And like I said, I couldn’t really imagine the place. The prose and narration was more telling of what the characters were doing every fricking second (verb here, verb again, then verb verb verb), that details on the environment were almost non-existent. I wanted more exposition regarding these things, because it’s with the environment and world-building where the post-apocalyptic element of this really shines. Of course, that’s just my opinion; it could be different for other people. But for me, post-apocalyptic depends on the scenery, on the setting, and on how this setting affects other people, how it becomes an important factor in their every day life. And I really didn’t see that here. Even the walled cities didn’t really make any sense. There was this city where apparently color was everywhere and people had a particular fashion sense, and I was like HUH?! Errrr…
As for the characters, I couldn’t really connect to them. At first, I totally liked Three as he was portrayed as this bad ass mofo who could kick your ass without batting an eyelid. He was shown as this way for the first 40 percent – cold, calculating, meticulous, kickass… and then later on, his personality did a 180° change. He suddenly traced his finger over Cass’ cheekbone gently, nudged her on the elbow after an inside joke, he winked, suddenly “stopped breathing” when Cass smiled at him, suddenly felt warm in his chest when he saw her… like WHOA. I know I sound really nitpicky right now, but why the heck would this book portray him so much like THIS, and then next chapter he’s like an all-new person? I don’t know, a lot of people may see that as character development, but it was just weird to me. It wouldn’t have been if there were more build-up between the two of them, but I didn’t really find any that justified this sudden change. Sorry, Three, you’re badass, but your lovesick puppy moments didn’t work out for me.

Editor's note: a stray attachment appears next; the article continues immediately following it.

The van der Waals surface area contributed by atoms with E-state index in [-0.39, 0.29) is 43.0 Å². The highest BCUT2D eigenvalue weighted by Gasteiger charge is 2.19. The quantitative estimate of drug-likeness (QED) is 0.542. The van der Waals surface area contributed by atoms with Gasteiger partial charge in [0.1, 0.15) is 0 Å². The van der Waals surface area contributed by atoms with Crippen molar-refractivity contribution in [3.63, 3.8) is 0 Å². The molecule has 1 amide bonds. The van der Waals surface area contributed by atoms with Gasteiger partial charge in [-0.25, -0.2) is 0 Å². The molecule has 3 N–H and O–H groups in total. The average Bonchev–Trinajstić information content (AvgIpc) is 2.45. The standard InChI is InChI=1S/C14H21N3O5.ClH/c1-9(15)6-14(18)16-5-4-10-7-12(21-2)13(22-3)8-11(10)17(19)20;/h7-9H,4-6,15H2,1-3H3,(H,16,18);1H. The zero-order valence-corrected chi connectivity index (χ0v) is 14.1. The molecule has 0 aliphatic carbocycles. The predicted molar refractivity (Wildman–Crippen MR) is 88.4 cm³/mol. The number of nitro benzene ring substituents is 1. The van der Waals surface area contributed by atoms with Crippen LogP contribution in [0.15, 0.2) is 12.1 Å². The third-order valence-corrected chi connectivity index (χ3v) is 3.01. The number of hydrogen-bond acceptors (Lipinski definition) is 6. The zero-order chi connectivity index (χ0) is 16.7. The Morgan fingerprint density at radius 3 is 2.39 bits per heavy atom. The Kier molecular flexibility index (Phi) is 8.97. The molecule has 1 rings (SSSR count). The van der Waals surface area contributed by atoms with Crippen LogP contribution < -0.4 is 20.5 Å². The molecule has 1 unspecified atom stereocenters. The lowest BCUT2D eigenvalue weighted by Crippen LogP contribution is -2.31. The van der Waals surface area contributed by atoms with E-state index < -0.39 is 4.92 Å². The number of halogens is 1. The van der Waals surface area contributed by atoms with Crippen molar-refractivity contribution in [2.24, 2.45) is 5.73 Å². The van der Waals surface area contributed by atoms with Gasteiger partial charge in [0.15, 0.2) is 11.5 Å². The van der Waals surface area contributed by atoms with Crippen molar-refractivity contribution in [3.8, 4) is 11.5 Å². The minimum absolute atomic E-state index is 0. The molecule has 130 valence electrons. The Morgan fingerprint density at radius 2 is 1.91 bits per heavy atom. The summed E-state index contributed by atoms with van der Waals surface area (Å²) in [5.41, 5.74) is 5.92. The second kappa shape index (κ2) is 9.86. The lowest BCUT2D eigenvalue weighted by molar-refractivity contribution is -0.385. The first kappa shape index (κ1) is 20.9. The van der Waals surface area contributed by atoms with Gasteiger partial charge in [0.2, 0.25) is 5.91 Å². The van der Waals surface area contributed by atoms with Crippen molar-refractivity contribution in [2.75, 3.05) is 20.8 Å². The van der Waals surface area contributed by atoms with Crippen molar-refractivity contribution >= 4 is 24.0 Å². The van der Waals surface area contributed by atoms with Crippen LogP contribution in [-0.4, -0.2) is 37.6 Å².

And, of course, there’s Cass… sigh. I really didn’t like this heroine. I thought she was so selfish and useless. She tried to get Three to help them run away from some bad guys due to her kid’s speshul power, leading him to a bigger trouble than what’s its worth without him knowing. I didn’t like how she involved him without having even the gall to tell him what he was up against. And apparently, she was part of this strong crew, the best crew evar that has killed a lot of people, and yet when she was traveling with Three, she was useless as hell! All she did was whine and cry and wait for things to happen or wait for Three to make things happen for her. She depended on him so much, that how she was a part of RushRuin’s crew was beyond me. Truly, truly baffling. There was this scene where she was so helpless on what to do, so she asked Three about it. He said he’ll find a way. And she was like, “Ok! He’ll find a way! Three always does! I’ll just sit here and relax!” Of course, that’s not really how it happened, but you know what I mean, right?
I think this book’s saving grace was Wren. He’s the kid the bad guys are after, and I think he was portrayed nicely. There are some books out there where there are kids below the age of ten, but act mature for their age, or too childish. I think the author shown his confusion, his innocence, and his fears really… accurately? If that’s the right word? Like you can really tell he’s a six year old and a half kid. Well done on that part.
90% of the plot didn’t really engage me. It was confusing as hell, frustrating, and sometimes boring. I had to skim a lot of pages. The last 10% was pretty fast-paced and cool, so that makes an extra star. I’m not sure if I’ll read the sequels, though… time will tell.
Final Verdict: 2 / 5 stars